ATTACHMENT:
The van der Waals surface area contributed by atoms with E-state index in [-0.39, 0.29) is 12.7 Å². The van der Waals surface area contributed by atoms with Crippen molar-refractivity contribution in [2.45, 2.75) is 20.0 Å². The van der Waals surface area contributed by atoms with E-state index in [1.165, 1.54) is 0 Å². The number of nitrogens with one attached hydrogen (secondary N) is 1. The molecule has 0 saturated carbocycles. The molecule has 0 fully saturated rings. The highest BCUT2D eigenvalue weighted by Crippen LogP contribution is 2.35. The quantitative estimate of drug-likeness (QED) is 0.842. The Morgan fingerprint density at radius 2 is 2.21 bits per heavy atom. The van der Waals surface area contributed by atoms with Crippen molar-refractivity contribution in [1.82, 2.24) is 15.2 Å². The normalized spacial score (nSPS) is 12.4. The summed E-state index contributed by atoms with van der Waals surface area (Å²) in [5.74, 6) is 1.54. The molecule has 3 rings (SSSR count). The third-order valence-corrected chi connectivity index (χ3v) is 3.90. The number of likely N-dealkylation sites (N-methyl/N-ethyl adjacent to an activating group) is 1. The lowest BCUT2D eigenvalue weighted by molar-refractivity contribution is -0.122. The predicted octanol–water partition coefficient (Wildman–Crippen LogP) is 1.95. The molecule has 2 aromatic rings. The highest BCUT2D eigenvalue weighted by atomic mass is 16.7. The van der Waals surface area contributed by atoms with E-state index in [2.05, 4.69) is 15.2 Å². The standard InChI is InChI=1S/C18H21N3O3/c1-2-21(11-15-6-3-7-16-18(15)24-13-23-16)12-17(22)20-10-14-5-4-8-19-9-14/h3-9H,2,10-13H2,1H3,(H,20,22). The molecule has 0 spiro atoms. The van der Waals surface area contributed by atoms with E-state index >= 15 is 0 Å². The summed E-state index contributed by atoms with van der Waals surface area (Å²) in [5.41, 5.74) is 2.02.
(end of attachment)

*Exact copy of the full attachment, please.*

The van der Waals surface area contributed by atoms with E-state index in [-0.39, 0.29) is 12.7 Å². The van der Waals surface area contributed by atoms with Crippen molar-refractivity contribution in [2.45, 2.75) is 20.0 Å². The van der Waals surface area contributed by atoms with E-state index in [1.165, 1.54) is 0 Å². The number of nitrogens with one attached hydrogen (secondary N) is 1. The molecule has 0 saturated carbocycles. The molecule has 0 fully saturated rings. The highest BCUT2D eigenvalue weighted by Crippen LogP contribution is 2.35. The quantitative estimate of drug-likeness (QED) is 0.842. The Morgan fingerprint density at radius 2 is 2.21 bits per heavy atom. The van der Waals surface area contributed by atoms with Crippen molar-refractivity contribution in [1.82, 2.24) is 15.2 Å². The normalized spacial score (nSPS) is 12.4. The summed E-state index contributed by atoms with van der Waals surface area (Å²) in [5.74, 6) is 1.54. The molecule has 3 rings (SSSR count). The third-order valence-corrected chi connectivity index (χ3v) is 3.90. The number of likely N-dealkylation sites (N-methyl/N-ethyl adjacent to an activating group) is 1. The lowest BCUT2D eigenvalue weighted by molar-refractivity contribution is -0.122. The predicted octanol–water partition coefficient (Wildman–Crippen LogP) is 1.95. The molecule has 2 aromatic rings. The highest BCUT2D eigenvalue weighted by atomic mass is 16.7. The van der Waals surface area contributed by atoms with E-state index in [2.05, 4.69) is 15.2 Å². The standard InChI is InChI=1S/C18H21N3O3/c1-2-21(11-15-6-3-7-16-18(15)24-13-23-16)12-17(22)20-10-14-5-4-8-19-9-14/h3-9H,2,10-13H2,1H3,(H,20,22). The molecule has 0 spiro atoms. The van der Waals surface area contributed by atoms with E-state index >= 15 is 0 Å². The summed E-state index contributed by atoms with van der Waals surface area (Å²) in [5.41, 5.74) is 2.02.